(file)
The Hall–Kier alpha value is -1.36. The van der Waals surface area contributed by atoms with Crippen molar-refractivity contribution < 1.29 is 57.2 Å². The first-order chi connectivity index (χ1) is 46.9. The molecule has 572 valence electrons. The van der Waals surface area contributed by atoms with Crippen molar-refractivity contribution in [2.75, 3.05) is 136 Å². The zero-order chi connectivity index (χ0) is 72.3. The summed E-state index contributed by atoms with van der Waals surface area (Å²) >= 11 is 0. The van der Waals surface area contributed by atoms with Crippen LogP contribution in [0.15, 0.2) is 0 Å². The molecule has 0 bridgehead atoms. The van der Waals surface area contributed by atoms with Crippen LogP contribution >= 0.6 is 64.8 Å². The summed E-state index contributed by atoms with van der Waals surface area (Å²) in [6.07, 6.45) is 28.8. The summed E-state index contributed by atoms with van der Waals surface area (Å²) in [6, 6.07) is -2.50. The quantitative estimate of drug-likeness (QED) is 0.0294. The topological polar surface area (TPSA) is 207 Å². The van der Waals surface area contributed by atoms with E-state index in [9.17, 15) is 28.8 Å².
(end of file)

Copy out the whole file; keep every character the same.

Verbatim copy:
The Hall–Kier alpha value is -1.36. The van der Waals surface area contributed by atoms with Crippen molar-refractivity contribution < 1.29 is 57.2 Å². The first-order chi connectivity index (χ1) is 46.9. The molecule has 572 valence electrons. The van der Waals surface area contributed by atoms with Crippen molar-refractivity contribution in [2.75, 3.05) is 136 Å². The zero-order chi connectivity index (χ0) is 72.3. The summed E-state index contributed by atoms with van der Waals surface area (Å²) >= 11 is 0. The van der Waals surface area contributed by atoms with Crippen LogP contribution in [0.15, 0.2) is 0 Å². The molecule has 0 bridgehead atoms. The van der Waals surface area contributed by atoms with Crippen LogP contribution >= 0.6 is 64.8 Å². The summed E-state index contributed by atoms with van der Waals surface area (Å²) in [6.07, 6.45) is 28.8. The summed E-state index contributed by atoms with van der Waals surface area (Å²) in [6, 6.07) is -2.50. The quantitative estimate of drug-likeness (QED) is 0.0294. The topological polar surface area (TPSA) is 207 Å². The van der Waals surface area contributed by atoms with E-state index in [9.17, 15) is 28.8 Å².